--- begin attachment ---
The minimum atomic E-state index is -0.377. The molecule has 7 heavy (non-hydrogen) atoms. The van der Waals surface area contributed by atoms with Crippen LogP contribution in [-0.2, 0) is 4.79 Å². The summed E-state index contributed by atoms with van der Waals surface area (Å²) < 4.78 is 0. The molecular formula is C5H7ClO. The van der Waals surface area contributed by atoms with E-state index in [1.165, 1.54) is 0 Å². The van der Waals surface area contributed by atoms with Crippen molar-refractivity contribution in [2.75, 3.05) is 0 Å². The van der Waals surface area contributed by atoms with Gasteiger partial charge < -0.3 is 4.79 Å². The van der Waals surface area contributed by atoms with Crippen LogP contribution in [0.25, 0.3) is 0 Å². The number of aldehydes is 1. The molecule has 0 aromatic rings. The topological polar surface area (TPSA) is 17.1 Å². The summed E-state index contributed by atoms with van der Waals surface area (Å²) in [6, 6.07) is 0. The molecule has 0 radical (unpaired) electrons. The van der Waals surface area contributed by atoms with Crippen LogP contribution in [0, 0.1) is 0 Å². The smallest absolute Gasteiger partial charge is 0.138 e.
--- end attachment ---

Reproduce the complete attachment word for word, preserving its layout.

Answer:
The minimum atomic E-state index is -0.377. The molecule has 7 heavy (non-hydrogen) atoms. The van der Waals surface area contributed by atoms with Crippen LogP contribution in [-0.2, 0) is 4.79 Å². The summed E-state index contributed by atoms with van der Waals surface area (Å²) < 4.78 is 0. The molecular formula is C5H7ClO. The van der Waals surface area contributed by atoms with E-state index in [1.165, 1.54) is 0 Å². The van der Waals surface area contributed by atoms with Crippen molar-refractivity contribution in [2.75, 3.05) is 0 Å². The van der Waals surface area contributed by atoms with Gasteiger partial charge < -0.3 is 4.79 Å². The van der Waals surface area contributed by atoms with Crippen LogP contribution in [0.25, 0.3) is 0 Å². The number of aldehydes is 1. The molecule has 0 aromatic rings. The topological polar surface area (TPSA) is 17.1 Å². The summed E-state index contributed by atoms with van der Waals surface area (Å²) in [6, 6.07) is 0. The molecule has 0 radical (unpaired) electrons. The van der Waals surface area contributed by atoms with Crippen LogP contribution in [0, 0.1) is 0 Å². The smallest absolute Gasteiger partial charge is 0.138 e.